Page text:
Great traffic advice, but I can't entirely agree about sidewalks. In some cities, especially in suburban areas with high-velocity roads with no shoulders, sidewalks with few or no pedestrians are the only safe option -- even if it's illegal. Trying to take a lane in these instances is madness. I often think about a section of road I used to bike commute on in Greenbelt, MD. There was no alternate route, no shoulder and cars whizzed by at 55+. There was a sidewalk, however, that I never saw a pedestrian using. Yes, it was probably illegal, but I figured a ticket was less trouble than broken bones or death, or worrying about the credibility of bicycles as legitimate vehicles.


Great suggestions and tips!

Having ridden city streets much since the 1950's, the best thing to improve my riding safety has been adding a rear viewing mirror on my left of course. Prefer one that mounts into my Trek Hybrid handle bar, but there are many other choices if that doesn't work on your bike. Just a glance without turning my head makes so much sense to me.

Hope this is helpful and maybe saves an injury or two.......




@DanChop  @jaq73 @Nfinn @restingbikeface @WeekendWarrior @John @Ekuzco @Sweet-Tater @Susan @advcyclist 

Any thoughts or commuting advice to add here?

At REI, we believe time outside is fundamental to a life well lived.

I've just finished 16 months of commuting to work by bike every day, summer and winter in northern lower Michigan, not driving once.  The pandemic and Zoom removed the necessity of occasional driving to out-of-county matters. Sounds heroic, but then the distance has only been one mile until recently.  As of last week, it's three miles each way.  It's mostly in city streets but the last leg is on a regional trail passing through the city that bypasses a high-traffic area.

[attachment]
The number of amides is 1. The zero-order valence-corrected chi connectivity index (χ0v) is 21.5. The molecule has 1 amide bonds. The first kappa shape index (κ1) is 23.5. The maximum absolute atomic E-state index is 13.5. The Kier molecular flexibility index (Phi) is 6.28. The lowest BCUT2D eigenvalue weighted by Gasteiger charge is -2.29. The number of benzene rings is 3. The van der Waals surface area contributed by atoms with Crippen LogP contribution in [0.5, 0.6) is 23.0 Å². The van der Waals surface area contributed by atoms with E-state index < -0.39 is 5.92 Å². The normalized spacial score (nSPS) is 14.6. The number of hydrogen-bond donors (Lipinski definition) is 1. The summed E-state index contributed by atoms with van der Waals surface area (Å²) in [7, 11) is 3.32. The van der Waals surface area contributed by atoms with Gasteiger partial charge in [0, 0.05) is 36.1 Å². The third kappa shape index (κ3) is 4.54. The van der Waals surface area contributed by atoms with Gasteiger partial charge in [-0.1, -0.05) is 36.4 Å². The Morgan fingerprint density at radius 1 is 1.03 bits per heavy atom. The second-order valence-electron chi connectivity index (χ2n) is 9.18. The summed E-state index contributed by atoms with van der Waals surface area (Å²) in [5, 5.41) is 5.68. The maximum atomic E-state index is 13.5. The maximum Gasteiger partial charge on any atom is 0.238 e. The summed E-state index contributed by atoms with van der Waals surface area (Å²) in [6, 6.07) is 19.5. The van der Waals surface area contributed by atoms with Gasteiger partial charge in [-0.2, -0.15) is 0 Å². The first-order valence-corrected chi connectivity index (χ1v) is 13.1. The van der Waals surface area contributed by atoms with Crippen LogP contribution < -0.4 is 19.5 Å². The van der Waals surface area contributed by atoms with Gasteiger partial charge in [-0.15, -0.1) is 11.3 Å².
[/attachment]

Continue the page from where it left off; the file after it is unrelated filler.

My winter route may vary, depending on which parts of it are plowed well of snow.  The trail is supposed to be plowed but I'm not sure about timing and frequency.  We will see. Of course, the streets are plowed  but the real challenge for bikes is the brown mush that the cars make of the snow between plow passes--nasty stuff. When I run into that, I just move out farther into the traffic lane.

Here's a question.  The 3X increase in distance has led to some groin area underwear chafe.  I'm a male and generally wear cotton briefs.  The leg bands are what seem to be causing the chafe.  I may try boxers or, if needed, bike touring shorts with a liner.  That would require changing at work (and I'd have to wake up earlier to give the extra change time--boo).  Any suggestions for the chafe issue?

Chris Campbell

Traverse City, MI


Get some Chamois Butt'r and/or some synthetic shorts/underwear that covers your upper thighs. 


While you might be well prepared for your bike commute, is your employer? If the employer is large enough and there are some other bikers, I would lobby for employer provided bike racks or lockers and changing rooms with showers so that bike commuting becomes more manageable for those who try it and your employer becomes known as a bike friendly place to work.

aka "Boonerelli"

Superusers do not speak on behalf of REI and may have received
one or more gifts or other benefits from the co-op.

I agree with John and will add that the more bike friendly employers we have in our cities the more aware and bike friendly our cities become. This gives us a little more chance to be heard when needed.